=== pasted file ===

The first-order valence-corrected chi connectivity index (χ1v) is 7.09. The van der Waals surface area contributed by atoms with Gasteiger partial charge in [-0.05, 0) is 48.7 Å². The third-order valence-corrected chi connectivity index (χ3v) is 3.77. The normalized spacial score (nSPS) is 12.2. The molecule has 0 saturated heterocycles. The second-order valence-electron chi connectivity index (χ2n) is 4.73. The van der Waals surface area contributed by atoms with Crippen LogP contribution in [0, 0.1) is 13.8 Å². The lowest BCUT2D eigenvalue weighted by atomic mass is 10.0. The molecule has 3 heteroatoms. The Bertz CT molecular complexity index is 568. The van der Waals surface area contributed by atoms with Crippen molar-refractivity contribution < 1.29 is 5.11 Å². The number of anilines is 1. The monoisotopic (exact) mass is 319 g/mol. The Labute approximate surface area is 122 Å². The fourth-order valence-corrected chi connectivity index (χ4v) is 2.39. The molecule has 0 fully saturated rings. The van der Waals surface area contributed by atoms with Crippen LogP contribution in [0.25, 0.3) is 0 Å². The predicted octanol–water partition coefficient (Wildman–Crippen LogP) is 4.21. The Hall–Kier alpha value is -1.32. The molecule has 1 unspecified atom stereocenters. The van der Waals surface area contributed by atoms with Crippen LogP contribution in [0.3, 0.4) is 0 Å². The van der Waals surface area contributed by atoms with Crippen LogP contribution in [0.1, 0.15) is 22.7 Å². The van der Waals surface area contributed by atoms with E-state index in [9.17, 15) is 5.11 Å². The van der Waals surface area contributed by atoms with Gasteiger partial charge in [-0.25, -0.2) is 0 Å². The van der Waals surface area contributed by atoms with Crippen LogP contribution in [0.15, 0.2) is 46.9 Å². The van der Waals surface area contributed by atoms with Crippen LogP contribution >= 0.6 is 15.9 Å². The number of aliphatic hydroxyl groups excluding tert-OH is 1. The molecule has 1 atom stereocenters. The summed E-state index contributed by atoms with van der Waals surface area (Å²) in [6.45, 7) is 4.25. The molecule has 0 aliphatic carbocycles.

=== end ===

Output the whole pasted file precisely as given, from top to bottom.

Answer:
The first-order valence-corrected chi connectivity index (χ1v) is 7.09. The van der Waals surface area contributed by atoms with Gasteiger partial charge in [-0.05, 0) is 48.7 Å². The third-order valence-corrected chi connectivity index (χ3v) is 3.77. The normalized spacial score (nSPS) is 12.2. The molecule has 0 saturated heterocycles. The second-order valence-electron chi connectivity index (χ2n) is 4.73. The van der Waals surface area contributed by atoms with Crippen LogP contribution in [0, 0.1) is 13.8 Å². The lowest BCUT2D eigenvalue weighted by atomic mass is 10.0. The molecule has 3 heteroatoms. The Bertz CT molecular complexity index is 568. The van der Waals surface area contributed by atoms with Crippen molar-refractivity contribution < 1.29 is 5.11 Å². The number of anilines is 1. The monoisotopic (exact) mass is 319 g/mol. The Labute approximate surface area is 122 Å². The fourth-order valence-corrected chi connectivity index (χ4v) is 2.39. The molecule has 0 fully saturated rings. The van der Waals surface area contributed by atoms with Crippen LogP contribution in [0.25, 0.3) is 0 Å². The predicted octanol–water partition coefficient (Wildman–Crippen LogP) is 4.21. The Hall–Kier alpha value is -1.32. The molecule has 1 unspecified atom stereocenters. The van der Waals surface area contributed by atoms with Crippen LogP contribution in [0.3, 0.4) is 0 Å². The van der Waals surface area contributed by atoms with Crippen LogP contribution in [0.1, 0.15) is 22.7 Å². The van der Waals surface area contributed by atoms with E-state index in [9.17, 15) is 5.11 Å². The van der Waals surface area contributed by atoms with Gasteiger partial charge in [-0.25, -0.2) is 0 Å². The van der Waals surface area contributed by atoms with Crippen LogP contribution in [0.15, 0.2) is 46.9 Å². The van der Waals surface area contributed by atoms with Crippen LogP contribution >= 0.6 is 15.9 Å². The number of aliphatic hydroxyl groups excluding tert-OH is 1. The molecule has 1 atom stereocenters. The summed E-state index contributed by atoms with van der Waals surface area (Å²) in [6.45, 7) is 4.25. The molecule has 0 aliphatic carbocycles.